ONE-FACTOR PROCESS


Abstract base class (OneFactorProcess) is technically just an interface, which provides practical means for a client for customizing drift and diffusion functions for different types of stochastic processes. I decided to implement polymorphic class hierarchy, since class is still pretty compact place for storing private member data and corresponding algorithms using that member data.

In the first draft, I was actually implementing drift and diffusion coefficient algorithms by using functions and lambdas, which (being initially created in main program) would then have been used inside PathGenerator object. It was technically working well, but from the viewpoint of possible end user (say, having member data and algorithm implementations in different files) it would have been quite a different story.

#pragma once
//
namespace MikeJuniperhillOneFactorProcessLibrary
{
 /// <summary>
 /// Abstract base class for all one-factor processes
 /// is technically just an interface, which provides practical means
 /// for customizing drift and diffusion functions for different types of processes.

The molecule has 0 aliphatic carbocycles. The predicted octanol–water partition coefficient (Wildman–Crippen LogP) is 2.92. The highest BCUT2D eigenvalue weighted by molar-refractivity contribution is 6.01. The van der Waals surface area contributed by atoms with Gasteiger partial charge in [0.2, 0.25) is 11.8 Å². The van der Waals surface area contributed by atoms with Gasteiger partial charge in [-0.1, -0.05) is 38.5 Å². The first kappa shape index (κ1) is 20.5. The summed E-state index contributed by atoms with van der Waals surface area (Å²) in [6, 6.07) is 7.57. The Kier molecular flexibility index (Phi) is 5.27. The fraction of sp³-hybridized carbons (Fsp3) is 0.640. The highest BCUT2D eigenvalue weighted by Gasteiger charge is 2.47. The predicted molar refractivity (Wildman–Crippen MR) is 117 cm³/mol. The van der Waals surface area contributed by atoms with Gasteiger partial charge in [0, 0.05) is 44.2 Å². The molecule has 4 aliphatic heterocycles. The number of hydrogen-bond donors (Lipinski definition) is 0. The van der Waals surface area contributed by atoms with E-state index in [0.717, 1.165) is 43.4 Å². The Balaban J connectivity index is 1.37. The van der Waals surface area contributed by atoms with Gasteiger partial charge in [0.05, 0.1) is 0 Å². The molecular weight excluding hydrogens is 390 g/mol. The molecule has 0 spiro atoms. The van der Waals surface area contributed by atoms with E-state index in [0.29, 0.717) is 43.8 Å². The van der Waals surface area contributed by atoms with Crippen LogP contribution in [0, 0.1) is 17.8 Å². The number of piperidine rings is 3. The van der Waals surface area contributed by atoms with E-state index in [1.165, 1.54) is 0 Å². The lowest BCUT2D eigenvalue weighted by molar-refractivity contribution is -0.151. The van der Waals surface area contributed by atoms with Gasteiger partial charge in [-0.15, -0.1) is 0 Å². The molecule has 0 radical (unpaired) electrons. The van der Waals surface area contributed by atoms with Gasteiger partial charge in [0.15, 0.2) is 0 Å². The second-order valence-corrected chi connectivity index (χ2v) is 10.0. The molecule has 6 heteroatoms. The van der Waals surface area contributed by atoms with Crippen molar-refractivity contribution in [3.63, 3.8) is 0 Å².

/// </summary>
 class OneFactorProcess
 {
 public:
  virtual double drift(double x, double t) = 0;
  virtual double diffusion(double x, double t) = 0;
 };
 //
 /// <summary>
 /// Implementation for Vasicek short-rate model.
 /// </summary>
 class Vasicek : public OneFactorProcess
 {
 public:
  Vasicek(double meanReversion, double longTermRate, double rateVolatility)
   : meanReversion(meanReversion), longTermRate(longTermRate), rateVolatility(rateVolatility) { }
  double drift(double x, double t) override { return meanReversion * (longTermRate - x); }
  double diffusion(double x, double t) override { return rateVolatility; }
 private:
  double meanReversion;